June 2013
Volume 54, Issue 15
Free
ARVO Annual Meeting Abstract  |   June 2013
Utility of Lyme Antibody Testing in the Uveitis Workup
Author Affiliations & Notes
  • Lana Rifkin
    Ophthalmology, Northwestern University, Chicago, IL
  • Andrea Birnbaum
    Ophthalmology, Northwestern University, Chicago, IL
  • Anjali Parekh
    Ophthalmology, Northwestern University, Chicago, IL
  • Chaisiri Jumroendararasame
    Ophthalmology, Northwestern University, Chicago, IL
  • Dmitry Pyatetsky
    Ophthalmology, Northwestern University, Chicago, IL
  • Debra Goldstein
    Ophthalmology, Northwestern University, Chicago, IL
  • Footnotes
    Commercial Relationships Lana Rifkin, None; Andrea Birnbaum, None; Anjali Parekh, None; Chaisiri Jumroendararasame, None; Dmitry Pyatetsky, None; Debra Goldstein, Bausch and Lomb (C), Bausch and Lomb (R)
  • Footnotes
    Support None
Investigative Ophthalmology & Visual Science June 2013, Vol.54, 2883. doi:https://doi.org/
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    • Get Citation

      Lana Rifkin, Andrea Birnbaum, Anjali Parekh, Chaisiri Jumroendararasame, Dmitry Pyatetsky, Debra Goldstein; Utility of Lyme Antibody Testing in the Uveitis Workup. Invest. Ophthalmol. Vis. Sci. 2013;54(15):2883. doi: https://doi.org/.

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      © ARVO (1962-2015); The Authors (2016-present)

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Abstract

Purpose: To determine the utility of testing for Lyme disease in patients with ocular inflammation at single center in the Midwestern United States.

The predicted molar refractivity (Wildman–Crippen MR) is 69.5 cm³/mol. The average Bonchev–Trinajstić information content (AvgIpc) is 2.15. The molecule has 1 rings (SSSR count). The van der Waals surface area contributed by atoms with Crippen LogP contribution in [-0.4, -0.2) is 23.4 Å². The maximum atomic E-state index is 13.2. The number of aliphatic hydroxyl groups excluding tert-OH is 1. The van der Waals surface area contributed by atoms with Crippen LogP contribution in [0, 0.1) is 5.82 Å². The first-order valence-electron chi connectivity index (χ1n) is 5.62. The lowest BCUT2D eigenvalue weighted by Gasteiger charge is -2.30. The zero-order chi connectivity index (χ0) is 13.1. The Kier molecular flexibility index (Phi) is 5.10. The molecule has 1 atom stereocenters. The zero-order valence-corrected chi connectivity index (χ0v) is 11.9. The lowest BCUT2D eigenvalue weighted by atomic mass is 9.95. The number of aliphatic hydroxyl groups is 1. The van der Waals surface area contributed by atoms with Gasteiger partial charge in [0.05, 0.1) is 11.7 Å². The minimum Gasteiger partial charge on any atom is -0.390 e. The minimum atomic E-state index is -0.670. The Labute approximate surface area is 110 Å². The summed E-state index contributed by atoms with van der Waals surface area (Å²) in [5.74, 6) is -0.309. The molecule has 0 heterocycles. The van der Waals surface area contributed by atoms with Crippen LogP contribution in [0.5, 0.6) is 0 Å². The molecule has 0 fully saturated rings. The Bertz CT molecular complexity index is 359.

Methods: A search of the Electronic Data Warehouse at Northwestern University was performed to identify patients with a diagnosis of uveitis or scleritis evaluated between August 2007 and November 2012 who also had available results of Lyme Enzyme-linked immunosorbent assay (ELISA) or Western Blot testing. Data on clinical presentation, results of diagnostic testing, and final diagnosis were collected.

Results: 113 patients with a diagnosis of scleritis or uveitis had available results of Lyme testing. Clinical presentations included anterior uveitis (n=56), intermediate uveitis (n=19), posterior uveitis (n=21), panuveitis (n=11) and scleritis (n-=6). Only 3 patients (2.65%) had positive ELISA for Lyme; 1 patient had an equivocal result. Of these 4 patients, 2 were diagnosed with syphilis and their positive Lyme titers were felt to be due to cross reaction; the other 2 patients were ultimately diagnosed with juvenile idiopathic arthritis and ocular sarcoidosis. No patient had positive Lyme Western blot testing.

Conclusions: Lyme testing is often performed in patients with uveitis and scleritis as part a diagnostic evaluation. In this small series, only 4 of the 113 tested patients had positive ELISA testing, and none were ultimately diagnosed with ocular Lyme disease. No patients had positive Western blot testing. Obtaining Lyme titers in patients with ocular inflammation may have a low yield, at least in non-endemic areas, and should probably be reserved for those patients with a history of tick bite and rash, or other systemic findings suggestive of the diagnosis.

Keywords: 746 uveitis-clinical/animal model • 557 inflammation • 554 immunohistochemistry  
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